English department faculty do more than teach

Photo by Jessica Johnson.

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According to the September 2018 College of Humanities and Social Sciences newsletter, seven professors from the English department recently had their works professionally published or received other accolades.

Professors with published works include Ace and Olga Pilkington, Florence Bacabac, Bronson Beatty and Cindy King. Other accomplishments include Tim Bywater reviewing humanities papers for the University of Bucharest Review, and Scott Miles conducting a series of teacher training workshops for the English language faculty of Catholic University Los Angeles of Chimbote in Peru.

Beatty said: “Members of the English department regularly publish fiction, essays and articles [and] contribute to academia by attending and chairing conferences or serving as reviewers for journals. We definitely do more than just teaching classes.”

Cheri Crenshaw, interim dean of the College of Humanities and Social Sciences, said it’s not unusual for members of the English department to publish their works. However, given that DSU is a teaching institution and professors have demanding course loads, she considers the professors who make time to publish to be pretty amazing individuals.

King not only had a variety of stories published, but she also won the Betty Gabehart Prize from the University of Kentucky and a writer’s residency from the Southampton Writer’s Conference in July.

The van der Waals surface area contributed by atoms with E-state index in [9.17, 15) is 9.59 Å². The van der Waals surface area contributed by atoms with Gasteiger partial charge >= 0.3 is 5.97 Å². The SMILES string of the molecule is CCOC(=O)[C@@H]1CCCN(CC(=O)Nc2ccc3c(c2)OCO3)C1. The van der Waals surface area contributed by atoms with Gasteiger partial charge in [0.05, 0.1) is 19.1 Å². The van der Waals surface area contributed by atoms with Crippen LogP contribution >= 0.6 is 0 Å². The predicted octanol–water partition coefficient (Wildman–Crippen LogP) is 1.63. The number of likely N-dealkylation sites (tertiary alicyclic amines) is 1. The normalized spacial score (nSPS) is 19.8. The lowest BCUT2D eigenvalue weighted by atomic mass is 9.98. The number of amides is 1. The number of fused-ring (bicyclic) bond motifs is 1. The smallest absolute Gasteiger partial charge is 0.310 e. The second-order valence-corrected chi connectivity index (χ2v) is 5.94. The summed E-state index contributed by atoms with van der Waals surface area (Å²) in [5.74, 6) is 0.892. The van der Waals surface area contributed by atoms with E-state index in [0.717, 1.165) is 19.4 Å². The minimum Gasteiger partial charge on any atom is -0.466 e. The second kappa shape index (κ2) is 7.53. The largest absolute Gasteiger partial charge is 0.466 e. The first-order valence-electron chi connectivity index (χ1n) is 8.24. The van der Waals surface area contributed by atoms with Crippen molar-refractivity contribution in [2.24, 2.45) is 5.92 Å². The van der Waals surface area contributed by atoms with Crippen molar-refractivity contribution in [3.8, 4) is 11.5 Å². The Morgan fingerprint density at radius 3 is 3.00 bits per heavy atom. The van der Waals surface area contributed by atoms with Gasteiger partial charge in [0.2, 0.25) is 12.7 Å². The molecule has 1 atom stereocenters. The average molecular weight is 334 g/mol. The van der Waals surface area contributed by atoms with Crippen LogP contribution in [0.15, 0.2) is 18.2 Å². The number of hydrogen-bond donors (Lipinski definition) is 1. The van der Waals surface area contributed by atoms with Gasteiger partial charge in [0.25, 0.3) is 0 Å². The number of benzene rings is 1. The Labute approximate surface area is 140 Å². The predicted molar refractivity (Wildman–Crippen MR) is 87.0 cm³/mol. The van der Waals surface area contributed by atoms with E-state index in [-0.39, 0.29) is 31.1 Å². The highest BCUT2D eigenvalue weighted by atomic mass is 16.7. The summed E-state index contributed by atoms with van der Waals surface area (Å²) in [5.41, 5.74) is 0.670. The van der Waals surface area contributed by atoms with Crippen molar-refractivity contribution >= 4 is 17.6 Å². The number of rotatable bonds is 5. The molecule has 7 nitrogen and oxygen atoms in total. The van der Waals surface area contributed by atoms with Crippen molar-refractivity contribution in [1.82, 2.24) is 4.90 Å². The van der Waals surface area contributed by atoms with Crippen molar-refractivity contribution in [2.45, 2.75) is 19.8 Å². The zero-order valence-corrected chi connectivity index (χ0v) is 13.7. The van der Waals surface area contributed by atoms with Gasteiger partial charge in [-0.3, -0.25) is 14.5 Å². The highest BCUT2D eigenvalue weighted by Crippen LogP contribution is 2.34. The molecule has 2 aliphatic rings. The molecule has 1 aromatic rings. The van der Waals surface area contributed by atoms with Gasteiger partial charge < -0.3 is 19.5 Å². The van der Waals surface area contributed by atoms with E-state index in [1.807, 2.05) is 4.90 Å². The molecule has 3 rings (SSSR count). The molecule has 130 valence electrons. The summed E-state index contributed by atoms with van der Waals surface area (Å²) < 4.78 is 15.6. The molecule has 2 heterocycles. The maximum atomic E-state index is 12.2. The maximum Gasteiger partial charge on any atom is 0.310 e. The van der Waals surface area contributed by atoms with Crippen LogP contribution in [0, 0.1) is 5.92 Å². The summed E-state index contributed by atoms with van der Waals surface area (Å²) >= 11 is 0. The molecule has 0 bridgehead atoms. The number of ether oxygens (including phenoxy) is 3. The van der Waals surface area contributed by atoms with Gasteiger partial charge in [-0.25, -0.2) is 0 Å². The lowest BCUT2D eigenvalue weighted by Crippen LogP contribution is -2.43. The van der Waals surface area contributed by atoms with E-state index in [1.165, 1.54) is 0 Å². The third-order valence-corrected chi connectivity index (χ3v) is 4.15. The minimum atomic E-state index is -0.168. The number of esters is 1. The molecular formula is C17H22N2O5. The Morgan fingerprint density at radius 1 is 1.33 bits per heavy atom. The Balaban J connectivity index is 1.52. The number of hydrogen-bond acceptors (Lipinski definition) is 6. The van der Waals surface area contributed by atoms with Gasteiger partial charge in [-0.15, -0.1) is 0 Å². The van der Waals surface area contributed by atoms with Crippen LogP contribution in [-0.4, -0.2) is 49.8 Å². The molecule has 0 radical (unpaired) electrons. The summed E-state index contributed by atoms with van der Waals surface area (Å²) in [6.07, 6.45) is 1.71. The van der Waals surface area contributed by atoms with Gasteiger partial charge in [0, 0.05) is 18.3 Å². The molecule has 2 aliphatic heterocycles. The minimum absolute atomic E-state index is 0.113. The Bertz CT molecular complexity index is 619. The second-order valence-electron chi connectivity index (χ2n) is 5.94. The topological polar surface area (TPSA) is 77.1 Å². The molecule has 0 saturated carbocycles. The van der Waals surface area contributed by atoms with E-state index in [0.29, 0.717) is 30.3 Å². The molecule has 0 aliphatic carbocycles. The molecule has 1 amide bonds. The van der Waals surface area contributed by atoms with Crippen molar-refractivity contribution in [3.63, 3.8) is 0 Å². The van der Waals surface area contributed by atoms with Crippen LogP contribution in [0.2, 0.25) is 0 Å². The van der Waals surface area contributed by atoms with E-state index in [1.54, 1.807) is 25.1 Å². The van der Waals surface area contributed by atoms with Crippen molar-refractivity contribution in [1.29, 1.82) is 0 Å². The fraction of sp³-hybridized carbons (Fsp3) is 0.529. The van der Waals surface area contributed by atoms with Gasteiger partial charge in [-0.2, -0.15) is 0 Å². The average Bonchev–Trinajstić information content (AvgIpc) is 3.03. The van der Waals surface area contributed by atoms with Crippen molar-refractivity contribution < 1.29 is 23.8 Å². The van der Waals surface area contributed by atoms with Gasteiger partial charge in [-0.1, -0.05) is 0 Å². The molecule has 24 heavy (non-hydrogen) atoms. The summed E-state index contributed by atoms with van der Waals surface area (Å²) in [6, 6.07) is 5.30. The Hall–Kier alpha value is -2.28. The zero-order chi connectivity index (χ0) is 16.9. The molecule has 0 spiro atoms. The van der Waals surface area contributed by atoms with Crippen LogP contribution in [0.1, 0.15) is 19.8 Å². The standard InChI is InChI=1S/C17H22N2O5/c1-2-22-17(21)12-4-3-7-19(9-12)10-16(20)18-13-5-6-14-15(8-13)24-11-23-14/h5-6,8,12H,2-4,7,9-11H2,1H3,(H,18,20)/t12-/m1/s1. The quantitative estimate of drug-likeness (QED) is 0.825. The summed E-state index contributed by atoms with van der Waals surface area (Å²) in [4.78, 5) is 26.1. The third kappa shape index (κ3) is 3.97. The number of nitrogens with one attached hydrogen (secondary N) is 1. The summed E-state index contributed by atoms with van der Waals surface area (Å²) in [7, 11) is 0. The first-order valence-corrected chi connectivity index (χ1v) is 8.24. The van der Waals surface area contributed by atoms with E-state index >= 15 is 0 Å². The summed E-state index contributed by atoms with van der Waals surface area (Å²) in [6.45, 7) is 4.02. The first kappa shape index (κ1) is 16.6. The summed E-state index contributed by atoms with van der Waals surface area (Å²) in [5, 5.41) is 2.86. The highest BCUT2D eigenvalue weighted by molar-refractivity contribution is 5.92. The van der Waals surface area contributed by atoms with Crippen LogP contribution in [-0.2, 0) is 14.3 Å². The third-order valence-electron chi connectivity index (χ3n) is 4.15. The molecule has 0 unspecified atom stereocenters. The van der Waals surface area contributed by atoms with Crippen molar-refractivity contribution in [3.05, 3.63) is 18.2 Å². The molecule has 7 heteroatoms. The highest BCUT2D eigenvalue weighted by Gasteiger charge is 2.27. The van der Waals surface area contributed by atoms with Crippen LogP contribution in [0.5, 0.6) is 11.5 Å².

“I had actually just arrived in Southampton for the Writers Conference when I received the news [about the Betty Gabehart Prize],” King saidI [just headed] to the University of Kentucky to give a reading and collect the Gabehart Award [over this last weekend].

The residency in Southampton allowed King to work on her poetry and network with other writers as she stayed in a student residence hall at Stony Brook Southampton University.

Beatty also talked about his experience getting his historical fantasy short story “To Build a Son” published.

I conceived the story during the summer of 2016 and finished the initial draft in late autumn, then had the final draft done in early 2017,Beatty said. “I submitted the story to various fantasy publications and it was accepted by Aliterate in [the] fall of that year. It took about a year after acceptance for Aliterate to publish it. As you can see, a fair bit of time can pass from conception to publication.”

Crenshaw also made suggestions about professors to talk to in regards to publishing. Olga Pilkington, Stephen Armstrong, Ami Comeford, Randy Jasmine and Florence Bacabac all have experience in academic publishing, Cindy King is well-versed in the creative writing publication process and adjunct professors such as Dorothy Solomon and Bronson Beatty publish their works as well.

“There are different ways to be published depending on the type of writing,” Crenshaw said.

The library will showcase faculty publications on Sept. 20.